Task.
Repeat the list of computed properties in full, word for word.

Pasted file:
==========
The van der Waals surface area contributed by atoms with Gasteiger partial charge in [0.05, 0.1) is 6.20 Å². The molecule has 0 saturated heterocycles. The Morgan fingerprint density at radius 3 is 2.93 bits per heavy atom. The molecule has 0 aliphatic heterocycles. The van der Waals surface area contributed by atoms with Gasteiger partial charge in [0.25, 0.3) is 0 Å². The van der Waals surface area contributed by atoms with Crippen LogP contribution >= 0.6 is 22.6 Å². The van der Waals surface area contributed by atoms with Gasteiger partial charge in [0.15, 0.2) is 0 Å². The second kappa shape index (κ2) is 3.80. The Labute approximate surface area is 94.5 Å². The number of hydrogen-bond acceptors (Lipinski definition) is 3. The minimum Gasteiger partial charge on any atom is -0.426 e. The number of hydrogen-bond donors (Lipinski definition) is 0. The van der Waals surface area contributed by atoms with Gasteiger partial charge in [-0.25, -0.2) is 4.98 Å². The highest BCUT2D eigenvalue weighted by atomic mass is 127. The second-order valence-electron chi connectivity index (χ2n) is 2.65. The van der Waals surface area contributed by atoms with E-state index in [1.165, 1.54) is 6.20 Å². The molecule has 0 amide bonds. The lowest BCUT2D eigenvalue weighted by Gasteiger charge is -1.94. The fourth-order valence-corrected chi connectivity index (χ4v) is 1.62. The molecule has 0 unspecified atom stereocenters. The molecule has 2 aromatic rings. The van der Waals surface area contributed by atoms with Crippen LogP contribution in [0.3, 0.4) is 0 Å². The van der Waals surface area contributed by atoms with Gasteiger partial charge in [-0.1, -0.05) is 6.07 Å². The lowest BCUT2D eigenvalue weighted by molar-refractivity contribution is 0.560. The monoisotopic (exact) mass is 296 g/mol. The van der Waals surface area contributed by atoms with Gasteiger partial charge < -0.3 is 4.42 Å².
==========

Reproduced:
The van der Waals surface area contributed by atoms with Gasteiger partial charge in [0.05, 0.1) is 6.20 Å². The molecule has 0 saturated heterocycles. The Morgan fingerprint density at radius 3 is 2.93 bits per heavy atom. The molecule has 0 aliphatic heterocycles. The van der Waals surface area contributed by atoms with Gasteiger partial charge in [0.25, 0.3) is 0 Å². The van der Waals surface area contributed by atoms with Crippen LogP contribution >= 0.6 is 22.6 Å². The van der Waals surface area contributed by atoms with Gasteiger partial charge in [0.15, 0.2) is 0 Å². The second kappa shape index (κ2) is 3.80. The Labute approximate surface area is 94.5 Å². The number of hydrogen-bond acceptors (Lipinski definition) is 3. The minimum Gasteiger partial charge on any atom is -0.426 e. The number of hydrogen-bond donors (Lipinski definition) is 0. The van der Waals surface area contributed by atoms with Gasteiger partial charge in [-0.25, -0.2) is 4.98 Å². The highest BCUT2D eigenvalue weighted by atomic mass is 127. The second-order valence-electron chi connectivity index (χ2n) is 2.65. The van der Waals surface area contributed by atoms with E-state index in [1.165, 1.54) is 6.20 Å². The molecule has 0 amide bonds. The lowest BCUT2D eigenvalue weighted by Gasteiger charge is -1.94. The fourth-order valence-corrected chi connectivity index (χ4v) is 1.62. The molecule has 0 unspecified atom stereocenters. The molecule has 2 aromatic rings. The van der Waals surface area contributed by atoms with Crippen LogP contribution in [0.3, 0.4) is 0 Å². The van der Waals surface area contributed by atoms with Gasteiger partial charge in [-0.1, -0.05) is 6.07 Å². The lowest BCUT2D eigenvalue weighted by molar-refractivity contribution is 0.560. The monoisotopic (exact) mass is 296 g/mol. The van der Waals surface area contributed by atoms with Gasteiger partial charge < -0.3 is 4.42 Å².